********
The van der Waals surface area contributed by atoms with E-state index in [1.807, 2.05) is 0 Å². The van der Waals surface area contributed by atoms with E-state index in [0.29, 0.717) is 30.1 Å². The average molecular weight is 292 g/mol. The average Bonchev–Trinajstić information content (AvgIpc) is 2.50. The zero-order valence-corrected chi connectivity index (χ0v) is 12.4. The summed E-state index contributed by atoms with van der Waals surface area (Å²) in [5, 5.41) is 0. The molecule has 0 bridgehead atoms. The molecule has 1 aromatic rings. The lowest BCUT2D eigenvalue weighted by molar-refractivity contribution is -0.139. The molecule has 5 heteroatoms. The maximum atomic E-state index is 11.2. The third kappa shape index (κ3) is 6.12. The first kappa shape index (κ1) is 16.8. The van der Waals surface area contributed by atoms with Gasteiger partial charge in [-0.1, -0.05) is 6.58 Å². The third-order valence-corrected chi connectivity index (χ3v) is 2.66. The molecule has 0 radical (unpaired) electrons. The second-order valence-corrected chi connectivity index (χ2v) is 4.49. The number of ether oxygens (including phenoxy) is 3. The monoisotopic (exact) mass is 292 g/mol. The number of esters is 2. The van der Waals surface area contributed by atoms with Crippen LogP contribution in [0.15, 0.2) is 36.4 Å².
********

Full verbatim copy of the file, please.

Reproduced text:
The van der Waals surface area contributed by atoms with E-state index in [1.807, 2.05) is 0 Å². The van der Waals surface area contributed by atoms with E-state index in [0.29, 0.717) is 30.1 Å². The average molecular weight is 292 g/mol. The average Bonchev–Trinajstić information content (AvgIpc) is 2.50. The zero-order valence-corrected chi connectivity index (χ0v) is 12.4. The summed E-state index contributed by atoms with van der Waals surface area (Å²) in [5, 5.41) is 0. The molecule has 0 bridgehead atoms. The molecule has 1 aromatic rings. The lowest BCUT2D eigenvalue weighted by molar-refractivity contribution is -0.139. The molecule has 5 heteroatoms. The maximum atomic E-state index is 11.2. The third kappa shape index (κ3) is 6.12. The first kappa shape index (κ1) is 16.8. The van der Waals surface area contributed by atoms with Gasteiger partial charge in [-0.1, -0.05) is 6.58 Å². The third-order valence-corrected chi connectivity index (χ3v) is 2.66. The molecule has 0 radical (unpaired) electrons. The second-order valence-corrected chi connectivity index (χ2v) is 4.49. The number of ether oxygens (including phenoxy) is 3. The monoisotopic (exact) mass is 292 g/mol. The number of esters is 2. The van der Waals surface area contributed by atoms with Crippen LogP contribution in [0.15, 0.2) is 36.4 Å².